Police in Gwent seem to be taking a harder line when dealing with people who may have breached coronavirus regulations – latest data suggests.
Figures published by the National Police Chiefs’ Council show that a total of 889 Fixed Penalty Notices (FPNs) have been issued by the force – with 570 handed out since the start of Wales’ latest lockdown in December last year.
The figures are for the period March 27, 2020, to February 14, 2021.
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Why is Caerphilly in Gwent?
Caerphilly County Borough was formed on April 1, 1996, by the merger of the Rhymney Valley district of Mid Glamorgan with the Islwyn borough of Gwent.
Administratively, for local services such as the police and health, the borough now falls under a wider region referred to as Gwent. This comprises the council areas of Caerphilly, Newport, Torfaen, Blaenau Gwent and Monmouthshire.
When dealing with people who may be in breach of Wales’ coronavirus regulations, police have been issued with guidance from the National College of Policing which states a four-step process should be followed.
It reads: “Officers should continue to engage members of the public and explain changes. If necessary they should offer encouragement to comply. However if the individual or group do not respond appropriately, then enforcement can follow without repeated attempts to encourage people to comply with the law.
“We police by consent. The initial police response should be to encourage voluntary compliance. Policing will continue to apply the four-step escalation principles: Engage; Explain; Encourage; and only Enforce as a last resort.”
On Sunday, February 28, Gwent Police posted on social media that it had issued fines to two people who had travelled to Cwmcarn Forest Drive.
The current regulations in force state “exercise must start and finish at the place where the person is living or where a member of the person’s extended household is living”, so it seems the pair probably did break the rules.
Caerphilly Observer asked Gwent Police how the issuing of the fines in this instance was compatible with the National College of Policing guidance, in that enforcement should only be the last resort.
In a statement, the force replied: “”Since the start of the health pandemic we have been working with our local communities to keep everyone safe.
“We have continued to encourage people to play their part and follow the Welsh Government restrictions to stay at home and only travel when necessary, engaging with our communities through social media messaging and in person when on patrol. Together with other forces and partners organisations we have also been sending out clear messaging around beauty spots, asking people not to make such unnecessary journeys.
“Where an officer finds someone breaking the law the circumstances of each breach are taken into consideration, and for those who knowingly go against the restrictions, blatantly flouting the rules, we do and will continue to take enforcement action.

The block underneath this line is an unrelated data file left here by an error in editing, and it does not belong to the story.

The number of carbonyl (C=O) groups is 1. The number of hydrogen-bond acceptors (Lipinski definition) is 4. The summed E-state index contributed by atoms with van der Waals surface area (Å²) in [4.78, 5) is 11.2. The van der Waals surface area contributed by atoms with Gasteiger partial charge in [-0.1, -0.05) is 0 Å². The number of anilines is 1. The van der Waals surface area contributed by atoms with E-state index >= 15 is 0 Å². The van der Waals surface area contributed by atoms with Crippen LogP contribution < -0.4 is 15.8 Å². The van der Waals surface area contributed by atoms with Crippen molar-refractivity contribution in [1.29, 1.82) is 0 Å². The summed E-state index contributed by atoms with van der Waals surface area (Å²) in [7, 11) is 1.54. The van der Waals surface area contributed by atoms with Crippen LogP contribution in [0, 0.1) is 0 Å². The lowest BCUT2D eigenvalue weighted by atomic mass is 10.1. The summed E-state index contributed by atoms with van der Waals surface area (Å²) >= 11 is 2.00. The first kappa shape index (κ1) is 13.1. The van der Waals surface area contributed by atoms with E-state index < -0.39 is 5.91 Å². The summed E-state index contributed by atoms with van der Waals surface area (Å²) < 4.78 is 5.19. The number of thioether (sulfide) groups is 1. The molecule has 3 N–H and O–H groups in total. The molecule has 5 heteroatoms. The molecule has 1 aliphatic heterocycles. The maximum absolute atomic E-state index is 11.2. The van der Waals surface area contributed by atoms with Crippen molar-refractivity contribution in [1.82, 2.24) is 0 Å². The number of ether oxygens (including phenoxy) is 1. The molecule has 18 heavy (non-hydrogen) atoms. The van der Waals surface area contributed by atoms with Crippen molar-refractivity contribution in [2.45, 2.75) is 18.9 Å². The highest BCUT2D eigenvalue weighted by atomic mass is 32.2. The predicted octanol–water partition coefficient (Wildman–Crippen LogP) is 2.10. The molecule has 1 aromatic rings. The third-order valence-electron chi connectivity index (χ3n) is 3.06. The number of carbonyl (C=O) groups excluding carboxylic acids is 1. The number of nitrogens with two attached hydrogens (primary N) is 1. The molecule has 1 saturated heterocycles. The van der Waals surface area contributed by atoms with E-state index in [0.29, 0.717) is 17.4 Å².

“Everyone has a part to play in stopping the spread of this virus and by following the advice we’re all saving lives and protecting the NHS.”
How much are coronavirus fines?
Anyone contravening these requirements commits an offence, punishable on summary conviction by a fine. These are non-recordable offences. They can’t be punished by imprisonment. Where someone is reasonably believed to have committed an offence and is 18 or over, the police may issue them with a fine:
Gatherings in private dwellings and public places, travel restrictions, requirement to wear face coverings
- the amount of the fixed penalty is £60 payable within 28 days, but this is reduced to £30 if paid within 14 days. The amount of the fine will double for each subsequent offence up to £1,920 for the sixth and each subsequent offence
Participating in a large gathering at a private dwelling
- the amount of the fixed penalty is £60
Organising an event
- the amount of the fixed penalty is £500, but if the person has already received a fixed penalty in relation to this offence, the amount is £1,000, this increases to £2,000 for the third offence and £4,00 for the fourth and each subsequent offence. (Reduction for payment within 14 days does not apply)
Unlicensed music events
- where someone is reasonably believed to have committed an offence, the police may issue them with a fixed penalty for £10,000 payable within 28 days (the reduction for payment within 14 days does not apply)
Enforcement of business closures and breaches of opening hours on licensed premises will be led by local authorities.
The amount of the fixed penalty is £1,000 in the first offence, £2,000 for the second, £4,000 for the third and £10,000 for the fourth and subsequent offences.
Source: College of Policing website
BBC Wales has reported that police officers are facing “greater hostility” from the public when dealing with potential rukebreakers.
South Wales Police Federation head Steve Treharne told BBC Radio Wales that officers were dealing with “significant problems” of people gathering in public spaces.
He said: “The off-licences are open, people are purchasing alcohol and of course that brings us significant problems, and our officers are now facing greater hostility from members of the public and it’s not really fair.
“Our officers don’t draft the legislation, they’ve got a job to do and they can only enforce the legislation that’s there.”
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